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December 28, 2022

Building next to I-290: Architect designs around challenging former Fairway Beef site

Image | RODE Architects RODE Architects' rendering of AKROS Development's project at 102 Temple St. in Worcester

The site of AKROS Development’s planned nine-story mixed-use building at the former site of Fairway Beef in Worcester’s Canal District presents a number of challenges for Boston firm RODE Architects Inc. 

The L-shaped site is adjacent to I-290, a raised highway cutting through the heart of Worcester. The would-be market-rate housing complex would be nestled among low-built industrial and former industrial buildings, where a slick nine-story apartment building may seem out of place, and the area is quickly being reshaped from its industrial past.

RODE will address these challenges by facing the tallest side of the building toward the highway and traffic-heavy Grafton Street, putting in noise-canceling measures, and stepping down the height of the building that faces the Canal District. 

Ruthie Kuhlman, an associate architect at RODE, told WBJ it is a challenge to adapt to the constraints of the site.

“But I think it will inevitably create a building that is unique to the specific location, which is one of the really exciting things about this development,” said Kuhlman.

The development transitions from the traffic-oriented side of the lot, facing Grafton Street and the elevated highway, to a more pedestrian-oriented area on Temple Street leading into the Canal District, said Kuhlman.

“We’re looking at the height and scale of the Osgood Bradley Building just down the street, matching that because we want a strong presence and edge there,” she said.

The Osgood Bradley Building was converted into apartments and rebranded as The Edge at Union Station in 2016.

The side of the building closest to the highway is the tallest at nine stories. The windows on that side of the building are more narrow than on the other sides of the building and will be built to deaden the noise from the highway.

“You don’t want the connection between the highway and the residents to be too strong. But there is a peaceful moment of being in your apartment and having great acoustics in your windows, so you're not hearing highway noise but are able to watch that movement,” she said.

In response to the highway, the building bends so it is not all perpendicular to the highway, said Kuhlman. This creates a widening of the sidewalk on Temple Street, what the architect calls a pocket park, making the side of the building more friendly to pedestrian activity. 

Addressing placing the building in the context of the neighborhood, Kuhlman said the firm must not only look at the current neighborhood but think about what the Canal District will look like in the future, as new housing and mixed-use developments arise out of the still largely industrial neighborhood.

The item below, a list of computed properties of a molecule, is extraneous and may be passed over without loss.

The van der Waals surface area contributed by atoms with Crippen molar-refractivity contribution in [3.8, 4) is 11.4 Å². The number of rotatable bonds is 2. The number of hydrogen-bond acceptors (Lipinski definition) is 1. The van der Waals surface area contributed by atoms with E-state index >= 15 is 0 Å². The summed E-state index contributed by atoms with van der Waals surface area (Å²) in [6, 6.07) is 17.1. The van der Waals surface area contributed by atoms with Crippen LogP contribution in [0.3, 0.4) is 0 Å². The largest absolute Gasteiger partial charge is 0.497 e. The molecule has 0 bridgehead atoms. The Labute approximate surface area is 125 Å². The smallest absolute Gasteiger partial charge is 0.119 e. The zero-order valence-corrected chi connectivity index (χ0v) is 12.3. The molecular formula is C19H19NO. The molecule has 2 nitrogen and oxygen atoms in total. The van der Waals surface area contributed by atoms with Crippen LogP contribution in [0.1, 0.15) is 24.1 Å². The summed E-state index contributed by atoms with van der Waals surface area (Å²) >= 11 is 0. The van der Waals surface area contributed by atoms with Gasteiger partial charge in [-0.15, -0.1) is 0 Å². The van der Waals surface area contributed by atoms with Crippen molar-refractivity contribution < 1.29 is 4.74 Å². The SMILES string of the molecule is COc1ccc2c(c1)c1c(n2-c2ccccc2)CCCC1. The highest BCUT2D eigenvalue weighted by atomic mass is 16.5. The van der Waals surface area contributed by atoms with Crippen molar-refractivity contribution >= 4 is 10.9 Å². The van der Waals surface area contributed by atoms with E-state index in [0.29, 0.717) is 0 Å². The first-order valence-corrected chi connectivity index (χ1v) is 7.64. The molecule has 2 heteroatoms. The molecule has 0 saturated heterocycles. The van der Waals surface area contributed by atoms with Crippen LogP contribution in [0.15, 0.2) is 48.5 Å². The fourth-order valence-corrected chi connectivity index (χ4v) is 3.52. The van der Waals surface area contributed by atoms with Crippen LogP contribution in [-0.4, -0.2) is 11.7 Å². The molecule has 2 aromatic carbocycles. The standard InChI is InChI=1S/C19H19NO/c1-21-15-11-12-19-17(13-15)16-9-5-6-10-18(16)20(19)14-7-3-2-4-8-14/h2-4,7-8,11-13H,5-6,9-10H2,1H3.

“We know we're moving towards a greater density within this area. But, we're looking at something that needs to fit and respond to the current fabric of the city,” she said.

The building on the Temple Street side steps down to seven stories to meet the other properties in the area, many of which are one- or two-story buildings and parking. 

“Context is everything that you're interacting with, from the width of the sidewalk that you're standing on to where the building is adjacent, and how tall it is next to you,” said Kuhlman. “It's essentially the rhythm that the street is creating and the experience it provides.”

Environmental responsibility is a goal of the project, said Kuhlman. The building will be 100% electric, use efficient mechanical systems, and low-flow fixtures on the plumbing. In the next stages of planning, the architects and developer will be looking at installing a rooftop solar array and possibly using eco-friendly mass timber as a building material. 

The project is transit oriented, aiming to take advantage of the nearby Union Station and Worcester Regional Transit Authority hub. There will be a bike storage room, a rideshare program managed by the building, and electric vehicle charging stations. 

“This project can start to shape the future community going into the Canal District,” said Kuhlman. “We had meetings with some of the businesses and residents in the area as we were designing this, and there is this passion for the city. The residents and businesses are shaping it in a way that I think is going to make it a great, walkable area in the city. It's been a very rewarding project to work on.”

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Stephen Quist
December 29, 2022

Another fantastic economic development project happening solely due to being built in Green Island's Canal District neighborhood which helps to pay off the park by not using current taxpayer tax dollars in doing so much to the consternation of WBJ and a certain professor up on Mount Saint James hiding behind the rusted wrought iron gates of the tax exempt college located there. has been a tremendous grand slam for the entire city and beyond in Central MA.
Some day the powers that be at may actually come to realize and recognize this incredible economic transformation for our city rather than continually tearing it down to gain a media market niche.

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